INTRODUCTION: The COVID-19 pandemic has had a global impact, including in health services, placing health professionals under enormous tension, pressure, and stress. Professionals involved in the care, diagnosis, and treatment of COVID-19-infected patients have been subject to emotional and physical distress that can potentially enhance the development of occupational diseases. The aim of this study was to assess the impact of the COVID-19 pandemic on the incidence of burnout among Portuguese radiographers. METHODS: This was a cross-sectional, quantitative study. Burnout levels were estimated using the Maslach Burnout Inventory-Human Services Survey, composed of 22 questions. Specific questions were developed to characterize the socio-demographic situation and the impact of the pandemic on the radiographers. Data were descriptively analyzed and Mann-Whitney and Kruskal-Wallis tests were used for correlation analysis. RESULTS: The study sample comprised 386 radiographers, 68.7% of whom where female and 31.3% male. The mean sample age was 36.3 (±9.1) years. A total of 43.5% and 45.5% of subjects had a high level of emotional exhaustion and depersonalization, respectively, and 59.8% experienced low personal accomplishment. Altogether, 23.3% of study participants were at high risk of burnout in the three dimensions assessed and 77.2% in at least one. CONCLUSION: Study results showed that radiographers were at high risk of developing burnout in the COVID-19 pandemic setting. Health institutions should actively monitor these professional's mental health and develop restorative strategies that enable their emotional wellbeing, preventing absenteeism and increasing patients' quality of care. IMPLICATIONS FOR PRACTICE: Burnout of health professionals has a strong impact on health services organization, resulting in increased absenteeism and error probability, frequent work delays, low productivity and job satisfaction, inter- and intra-professional conflicts, high job turnover, high job quit, and decreased quality of care perceived by users.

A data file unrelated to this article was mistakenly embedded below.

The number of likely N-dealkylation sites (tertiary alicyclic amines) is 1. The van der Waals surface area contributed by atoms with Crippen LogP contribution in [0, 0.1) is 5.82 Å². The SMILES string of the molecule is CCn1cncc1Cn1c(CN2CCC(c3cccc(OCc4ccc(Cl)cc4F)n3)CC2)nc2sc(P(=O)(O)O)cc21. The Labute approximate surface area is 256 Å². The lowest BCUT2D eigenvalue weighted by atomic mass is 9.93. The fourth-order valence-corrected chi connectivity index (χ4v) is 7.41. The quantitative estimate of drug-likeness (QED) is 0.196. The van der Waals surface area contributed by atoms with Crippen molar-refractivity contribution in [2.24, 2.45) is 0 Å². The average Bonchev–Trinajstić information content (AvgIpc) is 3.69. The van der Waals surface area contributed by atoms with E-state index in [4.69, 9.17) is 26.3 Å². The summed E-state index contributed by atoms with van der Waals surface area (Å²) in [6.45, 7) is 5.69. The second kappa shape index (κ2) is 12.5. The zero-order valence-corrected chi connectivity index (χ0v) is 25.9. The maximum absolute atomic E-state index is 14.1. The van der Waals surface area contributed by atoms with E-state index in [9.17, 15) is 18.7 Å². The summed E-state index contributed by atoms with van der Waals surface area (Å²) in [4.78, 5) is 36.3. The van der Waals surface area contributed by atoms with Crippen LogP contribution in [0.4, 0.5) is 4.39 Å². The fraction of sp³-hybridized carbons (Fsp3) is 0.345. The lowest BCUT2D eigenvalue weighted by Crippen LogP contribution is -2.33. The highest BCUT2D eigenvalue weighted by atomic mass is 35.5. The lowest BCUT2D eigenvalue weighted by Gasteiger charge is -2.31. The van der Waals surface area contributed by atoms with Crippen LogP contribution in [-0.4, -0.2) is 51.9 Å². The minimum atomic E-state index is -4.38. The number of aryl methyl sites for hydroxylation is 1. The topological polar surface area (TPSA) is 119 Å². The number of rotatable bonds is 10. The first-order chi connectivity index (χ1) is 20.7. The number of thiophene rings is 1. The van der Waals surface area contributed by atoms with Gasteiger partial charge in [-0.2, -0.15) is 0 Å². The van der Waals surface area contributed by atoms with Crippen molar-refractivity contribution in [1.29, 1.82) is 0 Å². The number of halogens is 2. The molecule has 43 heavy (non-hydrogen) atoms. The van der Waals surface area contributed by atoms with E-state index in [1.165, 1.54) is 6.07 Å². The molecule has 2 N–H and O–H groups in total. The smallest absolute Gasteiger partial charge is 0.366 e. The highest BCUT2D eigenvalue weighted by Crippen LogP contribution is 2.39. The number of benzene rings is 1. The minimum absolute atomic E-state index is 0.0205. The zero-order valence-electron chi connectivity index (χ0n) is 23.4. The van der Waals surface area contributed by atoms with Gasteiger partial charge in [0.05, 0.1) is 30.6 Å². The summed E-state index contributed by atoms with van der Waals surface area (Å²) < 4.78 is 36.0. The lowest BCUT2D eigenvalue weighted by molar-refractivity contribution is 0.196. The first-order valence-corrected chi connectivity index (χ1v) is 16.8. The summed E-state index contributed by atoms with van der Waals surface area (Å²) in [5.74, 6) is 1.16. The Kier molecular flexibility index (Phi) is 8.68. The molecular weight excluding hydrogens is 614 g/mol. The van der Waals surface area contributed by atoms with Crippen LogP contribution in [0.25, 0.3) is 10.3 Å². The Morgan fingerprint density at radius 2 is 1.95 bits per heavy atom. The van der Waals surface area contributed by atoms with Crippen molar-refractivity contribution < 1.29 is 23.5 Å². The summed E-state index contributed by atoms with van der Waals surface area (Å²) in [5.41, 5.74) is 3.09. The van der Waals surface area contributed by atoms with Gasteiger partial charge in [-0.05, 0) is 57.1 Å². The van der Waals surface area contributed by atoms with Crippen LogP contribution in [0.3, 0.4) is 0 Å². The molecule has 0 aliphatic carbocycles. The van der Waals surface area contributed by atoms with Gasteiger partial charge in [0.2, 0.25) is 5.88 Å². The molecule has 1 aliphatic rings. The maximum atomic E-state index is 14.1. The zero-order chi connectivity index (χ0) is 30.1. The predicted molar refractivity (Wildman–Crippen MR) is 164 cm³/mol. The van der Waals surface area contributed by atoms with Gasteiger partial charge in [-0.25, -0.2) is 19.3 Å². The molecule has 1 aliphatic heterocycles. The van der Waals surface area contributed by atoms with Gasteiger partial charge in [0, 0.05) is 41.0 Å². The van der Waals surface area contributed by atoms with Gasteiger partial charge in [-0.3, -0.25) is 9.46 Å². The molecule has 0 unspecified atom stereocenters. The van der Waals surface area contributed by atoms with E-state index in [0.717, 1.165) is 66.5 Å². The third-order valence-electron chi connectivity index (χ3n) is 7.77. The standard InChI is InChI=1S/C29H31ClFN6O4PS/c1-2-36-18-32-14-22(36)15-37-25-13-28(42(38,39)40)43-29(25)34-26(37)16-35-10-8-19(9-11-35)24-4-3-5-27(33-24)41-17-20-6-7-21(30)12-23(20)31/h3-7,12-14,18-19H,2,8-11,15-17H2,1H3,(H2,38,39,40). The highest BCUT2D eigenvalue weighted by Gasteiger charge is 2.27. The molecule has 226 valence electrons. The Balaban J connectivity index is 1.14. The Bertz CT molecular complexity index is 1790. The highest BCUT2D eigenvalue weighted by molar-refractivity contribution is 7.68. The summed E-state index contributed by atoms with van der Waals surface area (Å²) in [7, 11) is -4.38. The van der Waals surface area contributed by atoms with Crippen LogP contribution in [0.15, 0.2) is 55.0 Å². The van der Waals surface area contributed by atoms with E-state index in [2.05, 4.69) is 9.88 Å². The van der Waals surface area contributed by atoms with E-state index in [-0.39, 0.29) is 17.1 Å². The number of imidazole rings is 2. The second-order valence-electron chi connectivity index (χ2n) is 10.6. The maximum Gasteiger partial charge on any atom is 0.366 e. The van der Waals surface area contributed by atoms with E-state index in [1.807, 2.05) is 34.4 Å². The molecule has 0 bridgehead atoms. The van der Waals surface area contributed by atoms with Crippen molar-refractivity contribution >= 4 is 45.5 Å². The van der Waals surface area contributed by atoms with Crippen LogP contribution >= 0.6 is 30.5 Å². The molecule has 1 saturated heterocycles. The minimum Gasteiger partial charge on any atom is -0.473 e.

Subject(s)
COVID-19 , Pandemics , Adult , Burnout, Psychological , Cross-Sectional Studies , Female , Humans , Male , Middle Aged , Portugal/epidemiology , SARS-CoV-2
20.
Mult Scler Relat Disord ; 52: 102939, 2021 Jul.
Article in English | MEDLINE | ID: covidwho-1233549

ABSTRACT

BACKGROUND: Infections can trigger exacerbations of multiple sclerosis (MS). The effects of the coronavirus disease 2019 (COVID-19) on MS are not known. The aim of this study was to understand the impact of COVID-19 on new and pre-existing symptoms of MS. METHODS: The COVID-19 and MS study is an ongoing community-based, prospective cohort study conducted as part of the United Kingdom MS Register. People with MS and COVID-19 were invited by email to complete a questionnaire about their MS symptoms during the infection. An MS exacerbation was defined as developing new MS symptoms and/or worsening of pre-existing MS symptoms. RESULTS: Fifty-seven percent (230/404) of participants had an MS exacerbation during their infection; 82 developed new MS symptoms, 207 experienced worsened pre-existing MS symptoms, and 59 reported both. Disease modifying therapies (DMTs) reduced the likelihood of developing new MS symptoms during the infection (OR 0.556, 95%CI 0.316-0.978). Participants with a higher pre-COVID-19 webEDSS (web-based Expanded Disability Status Scale) score (OR 1.251, 95%CI 1.060-1.478) and longer MS duration (OR 1.042, 95%CI 1.009-1.076) were more likely to experience worsening of their pre-existing MS symptoms during the infection. CONCLUSION: COVID-19 infection was associated with exacerbation of MS. DMTs reduced the chance of developing new MS symptoms during the infection.


Subject(s)
COVID-19 , Multiple Sclerosis , Humans , Immunologic Factors , Prospective Studies , SARS-CoV-2 , United Kingdom